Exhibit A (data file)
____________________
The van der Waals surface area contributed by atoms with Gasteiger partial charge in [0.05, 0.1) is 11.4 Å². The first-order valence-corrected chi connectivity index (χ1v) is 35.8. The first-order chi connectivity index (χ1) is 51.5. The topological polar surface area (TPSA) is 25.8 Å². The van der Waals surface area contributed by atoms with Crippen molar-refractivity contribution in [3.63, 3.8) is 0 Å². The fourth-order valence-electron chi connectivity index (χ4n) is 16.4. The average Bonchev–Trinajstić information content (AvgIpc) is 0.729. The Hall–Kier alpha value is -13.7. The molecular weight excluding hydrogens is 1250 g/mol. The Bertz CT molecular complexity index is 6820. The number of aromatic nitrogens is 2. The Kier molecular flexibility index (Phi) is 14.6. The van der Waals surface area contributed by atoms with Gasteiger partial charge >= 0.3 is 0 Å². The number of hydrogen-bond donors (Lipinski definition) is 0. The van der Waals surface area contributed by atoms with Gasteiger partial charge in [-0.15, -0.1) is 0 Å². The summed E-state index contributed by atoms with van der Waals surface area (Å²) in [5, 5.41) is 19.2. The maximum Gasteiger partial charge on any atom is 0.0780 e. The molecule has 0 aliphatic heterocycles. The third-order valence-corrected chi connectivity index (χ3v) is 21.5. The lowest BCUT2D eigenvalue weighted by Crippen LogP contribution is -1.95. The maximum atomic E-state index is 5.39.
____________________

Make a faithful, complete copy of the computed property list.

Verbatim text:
The van der Waals surface area contributed by atoms with Gasteiger partial charge in [0.05, 0.1) is 11.4 Å². The first-order valence-corrected chi connectivity index (χ1v) is 35.8. The first-order chi connectivity index (χ1) is 51.5. The topological polar surface area (TPSA) is 25.8 Å². The van der Waals surface area contributed by atoms with Crippen molar-refractivity contribution in [3.63, 3.8) is 0 Å². The fourth-order valence-electron chi connectivity index (χ4n) is 16.4. The average Bonchev–Trinajstić information content (AvgIpc) is 0.729. The Hall–Kier alpha value is -13.7. The molecular weight excluding hydrogens is 1250 g/mol. The Bertz CT molecular complexity index is 6820. The number of aromatic nitrogens is 2. The Kier molecular flexibility index (Phi) is 14.6. The van der Waals surface area contributed by atoms with Gasteiger partial charge >= 0.3 is 0 Å². The number of hydrogen-bond donors (Lipinski definition) is 0. The van der Waals surface area contributed by atoms with Gasteiger partial charge in [-0.15, -0.1) is 0 Å². The summed E-state index contributed by atoms with van der Waals surface area (Å²) in [5, 5.41) is 19.2. The maximum Gasteiger partial charge on any atom is 0.0780 e. The molecule has 0 aliphatic heterocycles. The third-order valence-corrected chi connectivity index (χ3v) is 21.5. The lowest BCUT2D eigenvalue weighted by Crippen LogP contribution is -1.95. The maximum atomic E-state index is 5.39.